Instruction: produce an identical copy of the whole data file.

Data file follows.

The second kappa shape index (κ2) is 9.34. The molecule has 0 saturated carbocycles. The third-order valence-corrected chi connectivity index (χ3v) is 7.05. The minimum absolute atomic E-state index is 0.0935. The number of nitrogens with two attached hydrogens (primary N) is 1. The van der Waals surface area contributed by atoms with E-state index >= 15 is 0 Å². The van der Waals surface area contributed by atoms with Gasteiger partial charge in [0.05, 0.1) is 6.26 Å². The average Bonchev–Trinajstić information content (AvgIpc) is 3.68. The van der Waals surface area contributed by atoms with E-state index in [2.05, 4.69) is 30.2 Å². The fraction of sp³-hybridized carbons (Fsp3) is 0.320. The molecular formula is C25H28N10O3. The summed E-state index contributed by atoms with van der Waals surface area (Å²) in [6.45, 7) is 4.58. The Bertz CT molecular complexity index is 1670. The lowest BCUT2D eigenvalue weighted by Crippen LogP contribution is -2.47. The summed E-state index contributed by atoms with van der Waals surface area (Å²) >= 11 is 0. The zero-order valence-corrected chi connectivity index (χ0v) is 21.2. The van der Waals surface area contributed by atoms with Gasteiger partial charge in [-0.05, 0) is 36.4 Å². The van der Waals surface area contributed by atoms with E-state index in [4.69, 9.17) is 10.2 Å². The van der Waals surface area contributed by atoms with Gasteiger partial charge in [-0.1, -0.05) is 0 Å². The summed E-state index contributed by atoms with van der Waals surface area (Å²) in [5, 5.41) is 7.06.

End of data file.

The second kappa shape index (κ2) is 9.34. The molecule has 0 saturated carbocycles. The third-order valence-corrected chi connectivity index (χ3v) is 7.05. The minimum absolute atomic E-state index is 0.0935. The number of nitrogens with two attached hydrogens (primary N) is 1. The van der Waals surface area contributed by atoms with E-state index >= 15 is 0 Å². The van der Waals surface area contributed by atoms with Gasteiger partial charge in [0.05, 0.1) is 6.26 Å². The average Bonchev–Trinajstić information content (AvgIpc) is 3.68. The van der Waals surface area contributed by atoms with E-state index in [2.05, 4.69) is 30.2 Å². The fraction of sp³-hybridized carbons (Fsp3) is 0.320. The molecular formula is C25H28N10O3. The summed E-state index contributed by atoms with van der Waals surface area (Å²) in [6.45, 7) is 4.58. The Bertz CT molecular complexity index is 1670. The lowest BCUT2D eigenvalue weighted by Crippen LogP contribution is -2.47. The summed E-state index contributed by atoms with van der Waals surface area (Å²) >= 11 is 0. The zero-order valence-corrected chi connectivity index (χ0v) is 21.2. The van der Waals surface area contributed by atoms with Gasteiger partial charge in [-0.05, 0) is 36.4 Å². The van der Waals surface area contributed by atoms with E-state index in [4.69, 9.17) is 10.2 Å². The van der Waals surface area contributed by atoms with Gasteiger partial charge in [-0.1, -0.05) is 0 Å². The summed E-state index contributed by atoms with van der Waals surface area (Å²) in [5, 5.41) is 7.06.